The wheelbarrows of leaves I’m gathering say it is fall. Tangerine and her chicks come out to investigate what I’m doing. We weren’t so sure she was going to make it as a mother. She was not one to stay home and bake cookies for her babies. If something caught her eye, she’d go after it, and not worry if her baby chicks could follow her or not. It was up to the chicks to find her if they wanted a mother. There were numerous times when we helped the peeping chicks find their mother. A peeping chick in search of it’s mother can peep so loud, its cry pops your eardrums. In the end, the chicks learned to cope with their eccentric mother. She shows them off with pride now. “See, tough love works,” she seems to crow. When the chicks are older and sharing their life stories with Hazel’s chicks, I can hear Hazel’s aghast chicks say, “Your mother did what!”


Egg of Forest


Which new hen is laying this pale blue egg? I’d been wondering about it for a while. Now I know. It is shy, elegant Forest. She looks like a hen who would lay a blue eggs.


Drama by the Road


Why do you ride a bicycle? I get that question a lot. There are the obvious reasons like exercise and environment. I bicycle for those and other reasons, like being able to stop on a dime when I see something interesting. I also get to help people. They often stop and ask for directions. It’s tempting to direct them to places where they aren’t planning on going. I don’t, but it’s tempting. It wouldn’t be cruel. Life is more exciting when you’re lost and have no idea where you are, and you’re wondering why that old man on that bicycle sent you this way. Maybe he was a sign.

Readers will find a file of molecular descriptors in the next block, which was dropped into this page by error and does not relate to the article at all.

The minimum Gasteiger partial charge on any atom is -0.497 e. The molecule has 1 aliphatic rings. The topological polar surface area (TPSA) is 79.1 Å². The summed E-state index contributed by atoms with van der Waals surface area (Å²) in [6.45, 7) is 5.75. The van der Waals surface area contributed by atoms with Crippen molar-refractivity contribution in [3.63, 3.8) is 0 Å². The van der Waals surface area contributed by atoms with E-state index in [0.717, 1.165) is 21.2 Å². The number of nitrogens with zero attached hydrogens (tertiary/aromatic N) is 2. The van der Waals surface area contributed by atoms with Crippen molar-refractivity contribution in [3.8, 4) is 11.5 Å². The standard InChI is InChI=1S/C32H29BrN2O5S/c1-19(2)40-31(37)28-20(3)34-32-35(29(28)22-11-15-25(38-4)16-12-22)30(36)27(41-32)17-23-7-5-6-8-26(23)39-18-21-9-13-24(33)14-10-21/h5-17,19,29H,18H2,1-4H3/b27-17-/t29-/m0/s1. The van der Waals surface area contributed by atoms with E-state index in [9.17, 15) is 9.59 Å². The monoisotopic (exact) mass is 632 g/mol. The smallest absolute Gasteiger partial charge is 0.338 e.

But I also bicycle for the drama. A few days ago I came across a handful of pregnancy tests tossed on the side of the road. Who does that? Why would anyone toss used pregnancy tests out the window of a car?


Looking down at those pregnancy tests was like staring into a play by Shakespeare. I could see it, a frantic woman, distraught by the results of the test, flees her house, her husband in hot pursuit. Flying over the country road, she throws the pregnancy tests out the window when she sees her lover’s name pop up on her cell phone. Or a high school girl, needing to hide the results of the test, tosses them from the school bus on the way home. The possibilities are endless.

Pedal your way along country roads and you see the fragments people discard of their lives as they drive on by. It’s like coming across snippets of Shakespeare lying on the grass.